Well, it was a good day for us, lots for Louie to think about, and lots for us to work on, but Steve still believes we are very close to being ready to drive and thinks that Louie has got an excellent chance at making a complete comeback from what many would consider a career-ending driving accident. We have got a lot to work on to put this issue to rest, but if we take this process one step at a time, separating out the inputs and dealing with each aspect of driving as individually as possible, pulling a cart will be a breeze, and Louie will be more than prepared to be a rock solid driving horse. It may seem like we are going backwards or adding insult to injury, but by doing these "15 second lessons"- provoking anxiety for a few steps, then backing off and re-grouping, we are bringing up and dealing with all of the inputs that caused our issues in the first place, teaching Louie that they are not scary, and helping him to overcome them, one-, three-, and five steps at a time.

Ahh memories- and this time so much stronger!

4 comments:

  1. you're braver than me to sit on that - I've driven too many cranky hackneys to ever want to be where you were!

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  2. Haha, thanks Ash. yeah, I definately know what you mean with the cranky Hackneys. But, I actually think this rig kindof keeps you out of harm's way- you're way further back than you are in a cart, out of kicking range, and with your legs out, you can easily plop them down on the ground and stand up quick if you need to. It is super fun in the winter time- you really should try it! It's a beer budget sleigh. ;)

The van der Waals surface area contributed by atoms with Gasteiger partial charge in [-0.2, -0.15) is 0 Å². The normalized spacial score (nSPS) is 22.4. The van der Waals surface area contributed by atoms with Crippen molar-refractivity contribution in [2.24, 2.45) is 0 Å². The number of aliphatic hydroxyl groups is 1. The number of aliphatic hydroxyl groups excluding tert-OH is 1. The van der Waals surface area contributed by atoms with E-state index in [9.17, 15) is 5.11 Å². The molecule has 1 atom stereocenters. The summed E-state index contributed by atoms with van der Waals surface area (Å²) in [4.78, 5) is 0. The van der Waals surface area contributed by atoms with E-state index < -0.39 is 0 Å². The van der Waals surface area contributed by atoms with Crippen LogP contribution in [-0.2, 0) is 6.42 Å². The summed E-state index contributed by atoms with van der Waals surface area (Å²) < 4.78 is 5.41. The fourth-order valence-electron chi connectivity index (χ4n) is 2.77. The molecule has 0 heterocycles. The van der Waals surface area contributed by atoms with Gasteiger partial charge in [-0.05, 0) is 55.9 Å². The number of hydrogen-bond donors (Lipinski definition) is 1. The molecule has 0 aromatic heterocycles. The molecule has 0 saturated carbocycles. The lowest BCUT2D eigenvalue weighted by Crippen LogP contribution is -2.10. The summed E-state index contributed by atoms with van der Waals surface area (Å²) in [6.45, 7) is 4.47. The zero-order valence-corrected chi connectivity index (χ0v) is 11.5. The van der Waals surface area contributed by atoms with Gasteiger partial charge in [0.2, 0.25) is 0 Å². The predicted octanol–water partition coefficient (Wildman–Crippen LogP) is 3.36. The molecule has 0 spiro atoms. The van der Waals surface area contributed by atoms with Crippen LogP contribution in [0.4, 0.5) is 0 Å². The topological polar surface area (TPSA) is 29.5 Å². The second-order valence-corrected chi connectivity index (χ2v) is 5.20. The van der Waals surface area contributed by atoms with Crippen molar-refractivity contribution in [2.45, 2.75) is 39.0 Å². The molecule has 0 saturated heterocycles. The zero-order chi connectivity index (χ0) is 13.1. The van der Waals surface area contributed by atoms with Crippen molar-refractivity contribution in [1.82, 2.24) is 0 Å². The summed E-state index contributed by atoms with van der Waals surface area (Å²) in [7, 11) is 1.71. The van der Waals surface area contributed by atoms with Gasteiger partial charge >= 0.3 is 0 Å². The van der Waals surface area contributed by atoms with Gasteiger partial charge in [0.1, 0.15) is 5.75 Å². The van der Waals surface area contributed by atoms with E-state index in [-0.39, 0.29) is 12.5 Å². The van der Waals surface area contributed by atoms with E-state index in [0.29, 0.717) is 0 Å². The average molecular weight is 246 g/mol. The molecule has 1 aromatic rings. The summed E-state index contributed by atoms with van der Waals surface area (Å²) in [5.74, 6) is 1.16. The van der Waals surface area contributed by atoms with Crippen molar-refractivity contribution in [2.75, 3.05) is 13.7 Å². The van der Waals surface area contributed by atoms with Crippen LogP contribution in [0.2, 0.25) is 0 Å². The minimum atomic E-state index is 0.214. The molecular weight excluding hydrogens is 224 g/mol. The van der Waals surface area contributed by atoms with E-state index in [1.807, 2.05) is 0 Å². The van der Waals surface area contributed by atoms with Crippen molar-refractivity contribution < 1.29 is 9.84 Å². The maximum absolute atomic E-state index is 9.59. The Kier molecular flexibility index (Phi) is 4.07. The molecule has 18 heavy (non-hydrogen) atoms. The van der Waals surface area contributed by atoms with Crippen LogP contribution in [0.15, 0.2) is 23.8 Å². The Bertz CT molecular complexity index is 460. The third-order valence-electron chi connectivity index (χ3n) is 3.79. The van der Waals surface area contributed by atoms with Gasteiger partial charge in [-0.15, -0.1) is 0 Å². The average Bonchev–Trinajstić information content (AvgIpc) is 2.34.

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  3. Girl you got more guts than me. Did the trainer recommend desensitizing him to the offending object before moving on?

    I had a horse that had to drive in an open bridle. He was OK, but he kept trying to look back to see what was going on back there.

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  4. Brita- to answer your question, I would say yes, pretty much. Though, I don't know that Louie would need to be totally rock solid with the sled before hooking him to the cart as realistically, most horses never get desnsitized to such things before driving and they do just fine. Steve has said that he has hooked a lot of horses that were far less desensitized than Louie. But I think Steve wants to get him over this sled thing first so that we can put it behind us and pulling the cart will be cake for him. His eventual goal for us (which he does not think is too far off) would be to be able to have Louie driving in the cart and me pulling the sled behind the cart. We have homework each week to work on, and this week it does not involve hooking Louie, but fully desensitizing him to the training shafts again, to take that out of the picture for possible anxiety-provoking inputs. So, we're working with and without blinders, with the training shafts at a walk and trot,on the loud sand, and I plan to also pull the sled out there (not have him hooked) at the same time, and also hold the shafts and work on turns and getting Louie to step over behind and not be claustrophobic once he gets into the cart which will not move side to side with him.

    You were absolutely right about my knees shaking when we hooked him for the first time since the incident though. I was definately nervous, and while Louie didn't do anything bad, it was really nice to have an experienced, calm, and confident ground person there to direct us- really calmed my nerves a lot.